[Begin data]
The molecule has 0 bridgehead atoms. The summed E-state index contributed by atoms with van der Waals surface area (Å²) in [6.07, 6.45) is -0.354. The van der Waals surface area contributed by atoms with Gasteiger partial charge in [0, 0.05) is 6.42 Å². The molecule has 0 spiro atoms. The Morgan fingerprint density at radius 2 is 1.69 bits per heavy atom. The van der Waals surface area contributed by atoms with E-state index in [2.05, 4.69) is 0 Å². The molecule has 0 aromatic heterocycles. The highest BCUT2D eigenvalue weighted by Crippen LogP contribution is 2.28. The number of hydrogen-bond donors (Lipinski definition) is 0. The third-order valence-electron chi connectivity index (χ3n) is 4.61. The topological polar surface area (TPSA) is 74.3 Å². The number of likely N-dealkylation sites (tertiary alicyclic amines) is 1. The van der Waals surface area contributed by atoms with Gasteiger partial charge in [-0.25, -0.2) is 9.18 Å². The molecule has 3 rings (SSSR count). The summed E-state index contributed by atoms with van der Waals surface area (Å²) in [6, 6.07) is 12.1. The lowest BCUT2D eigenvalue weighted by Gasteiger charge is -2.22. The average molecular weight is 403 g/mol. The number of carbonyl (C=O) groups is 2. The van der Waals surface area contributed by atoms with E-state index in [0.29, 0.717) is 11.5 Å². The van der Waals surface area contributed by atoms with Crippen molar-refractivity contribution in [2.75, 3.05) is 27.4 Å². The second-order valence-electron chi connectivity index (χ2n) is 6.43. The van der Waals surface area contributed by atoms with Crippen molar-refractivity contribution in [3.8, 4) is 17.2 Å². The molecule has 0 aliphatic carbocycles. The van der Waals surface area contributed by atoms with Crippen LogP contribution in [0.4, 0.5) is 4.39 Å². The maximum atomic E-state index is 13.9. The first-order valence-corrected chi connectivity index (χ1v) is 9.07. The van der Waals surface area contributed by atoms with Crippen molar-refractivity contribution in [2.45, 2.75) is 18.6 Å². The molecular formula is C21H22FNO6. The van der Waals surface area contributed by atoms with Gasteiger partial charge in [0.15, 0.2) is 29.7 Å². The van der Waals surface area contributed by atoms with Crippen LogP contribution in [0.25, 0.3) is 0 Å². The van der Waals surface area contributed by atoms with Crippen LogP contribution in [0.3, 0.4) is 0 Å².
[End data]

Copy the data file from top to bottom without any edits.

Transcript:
The molecule has 0 bridgehead atoms. The summed E-state index contributed by atoms with van der Waals surface area (Å²) in [6.07, 6.45) is -0.354. The van der Waals surface area contributed by atoms with Gasteiger partial charge in [0, 0.05) is 6.42 Å². The molecule has 0 spiro atoms. The Morgan fingerprint density at radius 2 is 1.69 bits per heavy atom. The van der Waals surface area contributed by atoms with E-state index in [2.05, 4.69) is 0 Å². The molecule has 0 aromatic heterocycles. The highest BCUT2D eigenvalue weighted by Crippen LogP contribution is 2.28. The number of hydrogen-bond donors (Lipinski definition) is 0. The third-order valence-electron chi connectivity index (χ3n) is 4.61. The topological polar surface area (TPSA) is 74.3 Å². The number of likely N-dealkylation sites (tertiary alicyclic amines) is 1. The van der Waals surface area contributed by atoms with Gasteiger partial charge in [-0.25, -0.2) is 9.18 Å². The molecule has 3 rings (SSSR count). The summed E-state index contributed by atoms with van der Waals surface area (Å²) in [6, 6.07) is 12.1. The lowest BCUT2D eigenvalue weighted by Gasteiger charge is -2.22. The average molecular weight is 403 g/mol. The number of carbonyl (C=O) groups is 2. The van der Waals surface area contributed by atoms with E-state index in [0.29, 0.717) is 11.5 Å². The van der Waals surface area contributed by atoms with Crippen molar-refractivity contribution in [2.75, 3.05) is 27.4 Å². The second-order valence-electron chi connectivity index (χ2n) is 6.43. The van der Waals surface area contributed by atoms with Crippen molar-refractivity contribution in [3.8, 4) is 17.2 Å². The molecule has 0 aliphatic carbocycles. The van der Waals surface area contributed by atoms with Crippen LogP contribution in [0.4, 0.5) is 4.39 Å². The maximum atomic E-state index is 13.9. The first-order valence-corrected chi connectivity index (χ1v) is 9.07. The van der Waals surface area contributed by atoms with Crippen molar-refractivity contribution in [2.45, 2.75) is 18.6 Å². The molecular formula is C21H22FNO6. The van der Waals surface area contributed by atoms with Gasteiger partial charge in [0.15, 0.2) is 29.7 Å². The van der Waals surface area contributed by atoms with Crippen LogP contribution in [0.25, 0.3) is 0 Å². The van der Waals surface area contributed by atoms with Crippen LogP contribution in [0.3, 0.4) is 0 Å².